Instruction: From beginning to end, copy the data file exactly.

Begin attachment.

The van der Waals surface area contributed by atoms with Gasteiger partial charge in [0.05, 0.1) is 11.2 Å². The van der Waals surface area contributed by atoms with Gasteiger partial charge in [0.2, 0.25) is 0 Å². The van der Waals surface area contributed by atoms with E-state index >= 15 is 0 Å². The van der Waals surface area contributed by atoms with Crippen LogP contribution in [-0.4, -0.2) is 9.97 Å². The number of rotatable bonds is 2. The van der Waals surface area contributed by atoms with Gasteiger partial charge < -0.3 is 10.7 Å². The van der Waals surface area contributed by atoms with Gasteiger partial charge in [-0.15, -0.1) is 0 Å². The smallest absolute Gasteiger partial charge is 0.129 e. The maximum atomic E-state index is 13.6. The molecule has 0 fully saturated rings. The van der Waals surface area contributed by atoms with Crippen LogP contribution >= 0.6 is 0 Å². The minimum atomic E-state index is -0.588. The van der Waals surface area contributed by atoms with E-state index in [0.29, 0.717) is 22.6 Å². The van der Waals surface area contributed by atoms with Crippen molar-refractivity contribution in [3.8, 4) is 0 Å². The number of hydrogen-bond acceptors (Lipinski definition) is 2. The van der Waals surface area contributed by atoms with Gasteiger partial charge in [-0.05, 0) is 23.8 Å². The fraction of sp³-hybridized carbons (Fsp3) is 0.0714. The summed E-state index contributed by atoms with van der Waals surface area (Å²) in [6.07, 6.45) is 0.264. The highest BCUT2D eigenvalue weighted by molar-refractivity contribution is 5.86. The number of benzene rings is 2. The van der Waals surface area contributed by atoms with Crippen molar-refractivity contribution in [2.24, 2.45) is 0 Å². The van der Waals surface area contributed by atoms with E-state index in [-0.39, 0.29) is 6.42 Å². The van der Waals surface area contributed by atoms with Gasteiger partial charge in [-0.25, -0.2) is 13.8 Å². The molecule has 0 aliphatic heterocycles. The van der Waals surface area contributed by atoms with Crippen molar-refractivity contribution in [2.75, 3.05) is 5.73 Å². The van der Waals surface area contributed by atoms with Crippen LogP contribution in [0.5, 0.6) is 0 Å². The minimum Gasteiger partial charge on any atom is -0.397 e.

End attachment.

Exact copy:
The van der Waals surface area contributed by atoms with Gasteiger partial charge in [0.05, 0.1) is 11.2 Å². The van der Waals surface area contributed by atoms with Gasteiger partial charge in [0.2, 0.25) is 0 Å². The van der Waals surface area contributed by atoms with E-state index >= 15 is 0 Å². The van der Waals surface area contributed by atoms with Crippen LogP contribution in [-0.4, -0.2) is 9.97 Å². The number of rotatable bonds is 2. The van der Waals surface area contributed by atoms with Gasteiger partial charge < -0.3 is 10.7 Å². The van der Waals surface area contributed by atoms with Gasteiger partial charge in [-0.15, -0.1) is 0 Å². The smallest absolute Gasteiger partial charge is 0.129 e. The maximum atomic E-state index is 13.6. The molecule has 0 fully saturated rings. The van der Waals surface area contributed by atoms with Crippen LogP contribution >= 0.6 is 0 Å². The minimum atomic E-state index is -0.588. The van der Waals surface area contributed by atoms with E-state index in [0.29, 0.717) is 22.6 Å². The van der Waals surface area contributed by atoms with Crippen molar-refractivity contribution in [3.8, 4) is 0 Å². The number of hydrogen-bond acceptors (Lipinski definition) is 2. The van der Waals surface area contributed by atoms with Gasteiger partial charge in [-0.05, 0) is 23.8 Å². The fraction of sp³-hybridized carbons (Fsp3) is 0.0714. The summed E-state index contributed by atoms with van der Waals surface area (Å²) in [6.07, 6.45) is 0.264. The highest BCUT2D eigenvalue weighted by molar-refractivity contribution is 5.86. The number of benzene rings is 2. The van der Waals surface area contributed by atoms with Crippen molar-refractivity contribution in [2.24, 2.45) is 0 Å². The van der Waals surface area contributed by atoms with E-state index in [-0.39, 0.29) is 6.42 Å². The van der Waals surface area contributed by atoms with Gasteiger partial charge in [-0.25, -0.2) is 13.8 Å². The molecule has 0 aliphatic heterocycles. The van der Waals surface area contributed by atoms with Crippen molar-refractivity contribution in [2.75, 3.05) is 5.73 Å². The van der Waals surface area contributed by atoms with Crippen LogP contribution in [0.5, 0.6) is 0 Å². The minimum Gasteiger partial charge on any atom is -0.397 e.